3 Barriers to Communication: #TalkingIsPower 2019


3 Barriers to Communication: #TalkingIsPower 2019

by Dara Mathis
May 16, 2019

Although we at Power to Decide all agree that #TalkingIsPower, we know that having an open and honest conversation about sex, love, and relationships isn’t always easy. It’s wonderful when champions (trusted adults) recognize the positive influence they can have on a young person’s life. However, it’s also a good idea to consider the barriers that may cause a young person to shut down communication with an adult, even one they once talked to openly. Here are three tips to help champions keep the lines of communication open with young people in discussions about sex.

  1. Be aware of socio-economic differences that may present a challenge to dialogue. You will want to meet them where they are to give them good advice. It’s important to consider your young person’s socio-economic background and personal experiences because they are part of the reality that young person faces. Class can affect anything from access to affordable birth control, the stereotypes they are labeled with, and their level of trust with adults who ignore these challenges. Try not to assume a young person’s socio-economic level implies they know more or less about sex, love, and relationships. If they are opening up to you, demonstrate a willingness to listen to them to learn their point-of-view.
  2. Be aware of the cultural differences that may be at the forefront of your young person’s mind. When we think about culture, we often focus on national, ethnic, or religious cultures in singular ways, rather than considering how they often combine to form complicated social customs. For example, cultural deference to adults or authority figures could mean a young person feels obligated to have a conversation with you that they’re not quite comfortable having. If the young person you care about comes from a family or culture that discourages open discussions about intimacy or sexual health, take your cue from them. Being too pushy might cause them to withdraw. On the other hand, their cultural norms could present a barrier to communication about sex, love, and relationships. You will want to know whether or not it is considered “taboo” in their culture to talk frankly about sex, to admit having it, or even admit thinking about having it. In either case, let them know you are there for them when they are ready to have that conversation, understanding they may have to work through their cultural barriers.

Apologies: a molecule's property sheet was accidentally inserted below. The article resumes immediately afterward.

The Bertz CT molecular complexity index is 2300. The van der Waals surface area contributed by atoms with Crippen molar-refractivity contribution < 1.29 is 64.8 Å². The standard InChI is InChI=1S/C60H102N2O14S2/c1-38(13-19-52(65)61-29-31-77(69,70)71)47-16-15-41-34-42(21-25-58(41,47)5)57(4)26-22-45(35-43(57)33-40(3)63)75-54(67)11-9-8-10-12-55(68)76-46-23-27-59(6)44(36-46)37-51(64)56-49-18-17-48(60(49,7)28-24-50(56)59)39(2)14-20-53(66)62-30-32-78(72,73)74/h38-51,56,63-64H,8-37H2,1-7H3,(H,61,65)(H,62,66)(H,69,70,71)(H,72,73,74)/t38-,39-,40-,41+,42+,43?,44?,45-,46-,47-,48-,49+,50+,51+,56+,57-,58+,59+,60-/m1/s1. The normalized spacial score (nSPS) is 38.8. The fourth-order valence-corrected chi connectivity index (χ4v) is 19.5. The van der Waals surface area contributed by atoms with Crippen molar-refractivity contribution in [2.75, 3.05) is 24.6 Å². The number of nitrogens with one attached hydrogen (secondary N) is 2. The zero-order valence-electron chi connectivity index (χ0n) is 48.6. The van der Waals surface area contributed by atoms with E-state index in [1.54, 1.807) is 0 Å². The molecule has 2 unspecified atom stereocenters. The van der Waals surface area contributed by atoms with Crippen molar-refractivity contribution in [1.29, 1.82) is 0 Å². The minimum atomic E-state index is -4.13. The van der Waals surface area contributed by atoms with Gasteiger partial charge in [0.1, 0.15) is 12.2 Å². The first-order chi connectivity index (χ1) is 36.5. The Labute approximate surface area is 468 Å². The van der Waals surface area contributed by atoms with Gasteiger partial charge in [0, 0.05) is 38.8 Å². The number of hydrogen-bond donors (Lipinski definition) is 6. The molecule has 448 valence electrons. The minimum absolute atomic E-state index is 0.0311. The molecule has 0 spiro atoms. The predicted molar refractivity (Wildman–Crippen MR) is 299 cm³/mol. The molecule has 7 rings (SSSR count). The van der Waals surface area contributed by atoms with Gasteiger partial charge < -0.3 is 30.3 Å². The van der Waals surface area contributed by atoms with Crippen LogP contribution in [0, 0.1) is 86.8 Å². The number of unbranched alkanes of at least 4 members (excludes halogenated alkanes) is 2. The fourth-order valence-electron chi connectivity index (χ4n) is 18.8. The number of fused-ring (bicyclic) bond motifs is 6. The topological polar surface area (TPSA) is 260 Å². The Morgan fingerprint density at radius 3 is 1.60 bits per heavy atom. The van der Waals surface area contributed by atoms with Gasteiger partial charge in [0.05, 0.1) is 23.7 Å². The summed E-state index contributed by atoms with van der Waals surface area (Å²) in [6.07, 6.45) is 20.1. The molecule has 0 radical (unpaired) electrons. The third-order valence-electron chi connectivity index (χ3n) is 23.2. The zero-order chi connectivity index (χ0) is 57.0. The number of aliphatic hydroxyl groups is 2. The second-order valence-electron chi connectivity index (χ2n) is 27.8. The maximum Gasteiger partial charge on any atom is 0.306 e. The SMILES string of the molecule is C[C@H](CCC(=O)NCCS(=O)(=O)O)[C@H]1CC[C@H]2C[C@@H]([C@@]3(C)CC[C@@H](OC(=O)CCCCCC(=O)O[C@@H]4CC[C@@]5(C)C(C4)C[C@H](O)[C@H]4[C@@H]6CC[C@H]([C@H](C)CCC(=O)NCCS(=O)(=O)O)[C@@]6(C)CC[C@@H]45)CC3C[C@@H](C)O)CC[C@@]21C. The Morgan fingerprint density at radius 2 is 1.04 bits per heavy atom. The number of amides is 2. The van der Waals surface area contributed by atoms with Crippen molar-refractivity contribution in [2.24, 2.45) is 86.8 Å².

3. Be aware of the ableism a young person may face when talking about their sexual health, whether their disability is visible or invisible. (Ableism is unconscious or deliberate social prejudice against people who have a disability.) Contrary to societal beliefs, young people with disabilities are sexual and want to make their own decisions about their bodies and their lives. As their champion, you can help connect them with the tools, information, and resources they need to feel empowered. But it’s important this is done with a sense of mutual respect. Essentially, learn as much as you can about your young person’s disability by both listening to them and researching on your own. This may help you to understand some of the challenges they could face in talking to you or other adults about sex. Consider them the expert on their lived experiences. Don’t try to “fix” them but do give your assistance when they express a need for it. And if you aren’t sure how to help, ask them directly how you can best support and advocate for them.

Above all, keep in mind that your young person is an individual with a unique background that you should take into consideration when you communicate with them. Doing so could be the difference between earning (and keeping) their trust or alienating them. As a champion, you have a key role in their life, and polling data shows that young people trust your information about sex, love, and relationships. No matter what the barriers to having “the talk” may be, remember that #TalkingIsPower and will help enable young people to decide if, when, and under what circumstances to get pregnant and have a child.